Chili (General) Profile
Also known as
Capsicum annuum, Capsicum frutescens, Capsicum spp, Sweet Pepper, Cayenne, Ancho Pepper, African Pepper, Hot Pepper, Bird pepper, Tabasco pepper, and Louisiana long pepper.
Chili is the Aztec name for Capsicum annuum. It has been used both as a food and a medicine by Native Americans for over 9000 years. The Capsicum family includes bell peppers, red peppers, paprika, and pimento, but the most famous medicinal members of the family are cayenne and chile. The tasty hot peppers have long been used in many of the world's cuisines, but their greatest use in health comes from, surprisingly, conventional medicine.
1,8-cineole, 2-octanone, alanine, alpha-carotene, alpha-linoleic acid, alpha-phellandrene, arginine, ascorbic acid, beta-carotene, betaine, campesterol, capsaicin, capsanthin, carvone, fiber, folacin, glutamic acid, hesperidin, isoleucine, isovaleric acid, kaempferol, manganese, myrcene, p-coumaric acid, potassium, proline, quercetin, scopoletin, solanine, thiamin, thujone, tryptophan, valine, zeaxanthin, zinc.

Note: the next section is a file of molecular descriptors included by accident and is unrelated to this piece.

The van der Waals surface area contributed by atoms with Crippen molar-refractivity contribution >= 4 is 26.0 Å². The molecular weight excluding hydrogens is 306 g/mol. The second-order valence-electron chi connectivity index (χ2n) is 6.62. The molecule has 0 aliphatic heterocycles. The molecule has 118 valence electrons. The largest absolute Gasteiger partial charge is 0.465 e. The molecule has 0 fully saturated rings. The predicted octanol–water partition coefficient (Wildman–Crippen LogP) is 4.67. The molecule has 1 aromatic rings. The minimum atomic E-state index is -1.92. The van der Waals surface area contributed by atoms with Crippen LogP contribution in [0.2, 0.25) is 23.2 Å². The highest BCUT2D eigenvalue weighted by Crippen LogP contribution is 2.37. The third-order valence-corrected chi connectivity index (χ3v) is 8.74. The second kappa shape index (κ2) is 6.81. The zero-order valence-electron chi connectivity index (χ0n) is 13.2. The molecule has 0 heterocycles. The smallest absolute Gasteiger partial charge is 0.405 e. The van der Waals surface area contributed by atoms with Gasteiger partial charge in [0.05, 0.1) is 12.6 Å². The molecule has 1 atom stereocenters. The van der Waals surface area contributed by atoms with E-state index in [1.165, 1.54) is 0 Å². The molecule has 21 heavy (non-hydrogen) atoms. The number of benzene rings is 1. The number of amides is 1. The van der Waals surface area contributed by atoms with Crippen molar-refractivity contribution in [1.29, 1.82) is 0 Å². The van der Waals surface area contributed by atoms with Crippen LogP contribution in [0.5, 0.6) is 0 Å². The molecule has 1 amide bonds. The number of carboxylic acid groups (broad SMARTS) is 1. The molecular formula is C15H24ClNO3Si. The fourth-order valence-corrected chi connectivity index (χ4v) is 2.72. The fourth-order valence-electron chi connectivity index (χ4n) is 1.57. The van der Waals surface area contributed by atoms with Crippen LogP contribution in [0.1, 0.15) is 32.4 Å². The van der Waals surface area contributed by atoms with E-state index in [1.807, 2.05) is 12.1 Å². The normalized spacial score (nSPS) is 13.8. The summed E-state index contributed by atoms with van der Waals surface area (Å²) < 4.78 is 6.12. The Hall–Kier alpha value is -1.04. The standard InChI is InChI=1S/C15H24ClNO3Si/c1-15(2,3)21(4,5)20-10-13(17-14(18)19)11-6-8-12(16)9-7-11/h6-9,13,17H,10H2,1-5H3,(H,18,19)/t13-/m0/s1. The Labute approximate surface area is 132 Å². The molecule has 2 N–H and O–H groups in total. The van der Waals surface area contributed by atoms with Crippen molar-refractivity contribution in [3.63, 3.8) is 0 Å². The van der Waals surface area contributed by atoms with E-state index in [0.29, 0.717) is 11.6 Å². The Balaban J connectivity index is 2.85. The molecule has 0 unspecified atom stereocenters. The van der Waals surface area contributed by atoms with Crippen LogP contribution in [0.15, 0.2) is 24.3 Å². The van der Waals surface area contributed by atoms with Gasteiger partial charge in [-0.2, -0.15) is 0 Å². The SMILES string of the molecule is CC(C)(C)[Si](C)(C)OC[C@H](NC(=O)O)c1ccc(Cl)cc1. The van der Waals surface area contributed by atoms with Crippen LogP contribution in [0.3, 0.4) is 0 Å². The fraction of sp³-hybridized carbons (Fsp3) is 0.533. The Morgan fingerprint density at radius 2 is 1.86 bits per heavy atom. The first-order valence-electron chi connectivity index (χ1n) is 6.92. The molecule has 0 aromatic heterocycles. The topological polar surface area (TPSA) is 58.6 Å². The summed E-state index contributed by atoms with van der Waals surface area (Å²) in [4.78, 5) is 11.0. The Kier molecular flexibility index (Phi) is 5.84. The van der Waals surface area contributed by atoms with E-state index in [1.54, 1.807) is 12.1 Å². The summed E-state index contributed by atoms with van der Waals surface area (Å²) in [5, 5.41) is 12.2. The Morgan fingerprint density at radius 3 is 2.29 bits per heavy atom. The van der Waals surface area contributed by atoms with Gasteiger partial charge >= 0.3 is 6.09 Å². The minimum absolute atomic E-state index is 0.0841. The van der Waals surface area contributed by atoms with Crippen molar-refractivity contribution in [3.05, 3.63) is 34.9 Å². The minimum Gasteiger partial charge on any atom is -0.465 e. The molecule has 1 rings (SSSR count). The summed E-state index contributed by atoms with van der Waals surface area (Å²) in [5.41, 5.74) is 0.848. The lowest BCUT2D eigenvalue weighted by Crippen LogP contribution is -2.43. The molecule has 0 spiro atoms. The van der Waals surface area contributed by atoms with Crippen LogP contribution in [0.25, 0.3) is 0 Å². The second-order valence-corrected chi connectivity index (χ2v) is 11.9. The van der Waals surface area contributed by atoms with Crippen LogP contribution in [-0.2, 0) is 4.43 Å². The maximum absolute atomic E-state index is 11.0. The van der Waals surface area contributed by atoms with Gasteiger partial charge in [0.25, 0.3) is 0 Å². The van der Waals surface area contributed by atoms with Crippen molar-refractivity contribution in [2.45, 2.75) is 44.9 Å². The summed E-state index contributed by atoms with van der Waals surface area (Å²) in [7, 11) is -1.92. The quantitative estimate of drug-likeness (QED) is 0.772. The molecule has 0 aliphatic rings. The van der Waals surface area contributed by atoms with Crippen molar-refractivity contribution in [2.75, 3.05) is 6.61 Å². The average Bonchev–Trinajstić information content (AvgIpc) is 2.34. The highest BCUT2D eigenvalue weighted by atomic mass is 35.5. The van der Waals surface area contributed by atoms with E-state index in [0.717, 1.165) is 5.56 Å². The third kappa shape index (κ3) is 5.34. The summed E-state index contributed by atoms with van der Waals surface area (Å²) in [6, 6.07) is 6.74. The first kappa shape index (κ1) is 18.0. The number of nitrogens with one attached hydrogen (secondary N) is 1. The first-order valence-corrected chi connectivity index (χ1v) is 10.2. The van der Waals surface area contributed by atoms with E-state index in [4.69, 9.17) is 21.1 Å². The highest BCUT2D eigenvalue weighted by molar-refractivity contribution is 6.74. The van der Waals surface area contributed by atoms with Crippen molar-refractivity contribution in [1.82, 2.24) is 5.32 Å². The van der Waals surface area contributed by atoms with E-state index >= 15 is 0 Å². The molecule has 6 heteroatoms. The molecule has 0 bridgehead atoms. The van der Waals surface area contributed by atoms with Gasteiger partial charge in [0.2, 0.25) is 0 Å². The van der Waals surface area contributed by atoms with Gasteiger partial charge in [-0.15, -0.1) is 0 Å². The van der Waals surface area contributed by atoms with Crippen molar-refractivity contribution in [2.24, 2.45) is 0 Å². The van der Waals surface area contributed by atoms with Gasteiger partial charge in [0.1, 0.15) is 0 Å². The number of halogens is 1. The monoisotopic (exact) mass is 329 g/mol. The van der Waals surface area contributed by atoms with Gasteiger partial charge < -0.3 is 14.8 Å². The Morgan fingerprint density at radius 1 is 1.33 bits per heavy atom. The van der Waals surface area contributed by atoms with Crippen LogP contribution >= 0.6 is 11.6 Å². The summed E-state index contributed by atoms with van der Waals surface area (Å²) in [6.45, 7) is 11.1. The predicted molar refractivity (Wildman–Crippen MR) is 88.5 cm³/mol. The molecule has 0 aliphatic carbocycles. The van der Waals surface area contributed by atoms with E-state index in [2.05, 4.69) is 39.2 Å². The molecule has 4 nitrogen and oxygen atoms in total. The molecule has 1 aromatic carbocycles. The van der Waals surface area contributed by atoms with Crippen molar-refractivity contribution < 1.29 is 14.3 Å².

The fruit, fresh or dried, chopped or powdered.
Widely used in cooking. Most often compounded as a cream for external use, rarely brewed into a tea for internal use.
The burning sensation of hot peppers is a reaction of the central nervous system to capsaicin; unlike horseradish, wasabi, garlic, ginger, and mustard, capsaicin only causes the sensation of damage, not real damage to tissues.
Pepper in any form may be an irritant to the mucous membranes and caution should be exercised when handling. Don't touch your eyes with your hands after you have handled capsaicin in any form as painful burning may occur. Excessive use internally may result in gastro-intestinal upset.
This information is not intended to diagnose, treat, cure, or prevent any disease.